Engage patients? Yes, but don't expect doctors to mind-read

The Health Ministry (MOH) has expressed concern that a new legal test used by the Court of Appeal would lead to supplementary procedures and costs for patients (Legal test on doctors' negligence: MOH, AGC studying impact; May 20).

The new test is a modified version of the Montgomery test, where a patient's opinion on the advice received carries greater importance than that of the doctor's colleagues.

The prevailing standard in deciding medical negligence cases has been the Bolam test.

This test essentially means that a medical practitioner will not be deemed negligent, should other doctors of the same speciality agree that he acted responsibly.

Under the Montgomery test, a doctor must make known risks that the average patient would consider to be of importance.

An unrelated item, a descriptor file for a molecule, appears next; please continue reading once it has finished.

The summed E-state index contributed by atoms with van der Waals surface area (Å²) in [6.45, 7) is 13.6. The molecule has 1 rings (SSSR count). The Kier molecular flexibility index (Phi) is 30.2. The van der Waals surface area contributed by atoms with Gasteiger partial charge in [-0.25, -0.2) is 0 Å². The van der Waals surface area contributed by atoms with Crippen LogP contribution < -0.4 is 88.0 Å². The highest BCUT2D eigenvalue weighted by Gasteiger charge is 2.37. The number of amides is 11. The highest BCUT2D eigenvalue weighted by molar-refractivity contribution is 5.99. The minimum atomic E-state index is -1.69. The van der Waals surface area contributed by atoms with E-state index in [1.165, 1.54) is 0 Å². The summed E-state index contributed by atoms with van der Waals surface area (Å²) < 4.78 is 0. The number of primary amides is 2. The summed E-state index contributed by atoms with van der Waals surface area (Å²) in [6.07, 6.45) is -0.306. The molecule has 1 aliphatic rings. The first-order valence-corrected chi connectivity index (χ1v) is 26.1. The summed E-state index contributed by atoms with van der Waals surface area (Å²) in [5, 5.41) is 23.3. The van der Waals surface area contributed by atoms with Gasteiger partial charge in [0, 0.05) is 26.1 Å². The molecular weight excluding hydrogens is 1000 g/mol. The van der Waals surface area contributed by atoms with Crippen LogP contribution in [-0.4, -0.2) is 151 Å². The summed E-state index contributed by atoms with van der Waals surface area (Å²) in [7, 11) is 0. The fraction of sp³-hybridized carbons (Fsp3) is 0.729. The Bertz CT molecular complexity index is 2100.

The doctor must engage the patient in a proper dialogue to ensure that he understands the prospect of failure involved in the treatment or surgery.

It appears that the end result of both the Bolam and Montgomery tests would essentially be the same, as the Bolam test already circumscribes the Montgomery analysis.

During clinical consultations, it is standard practice for a doctor to inform his patients of the risks that they should be concerned about.

Any reasonable doctor would want to limit his liability by emphasising both the benefits and drawbacks of a procedure; the patient will then be able to make an informed decision whether to go ahead.

A doctor cannot be expected to read his patient's mind, so he must not be held responsible for not predicting the inner concerns of a patient which were not divulged at the clinic.

Edmund Khoo Kim Hock

A version of this article appeared in the print edition of The Straits Times on May 27, 2017, with the headline 'Engage patients? Yes, but don't expect doctors to mind-read'. Subscribe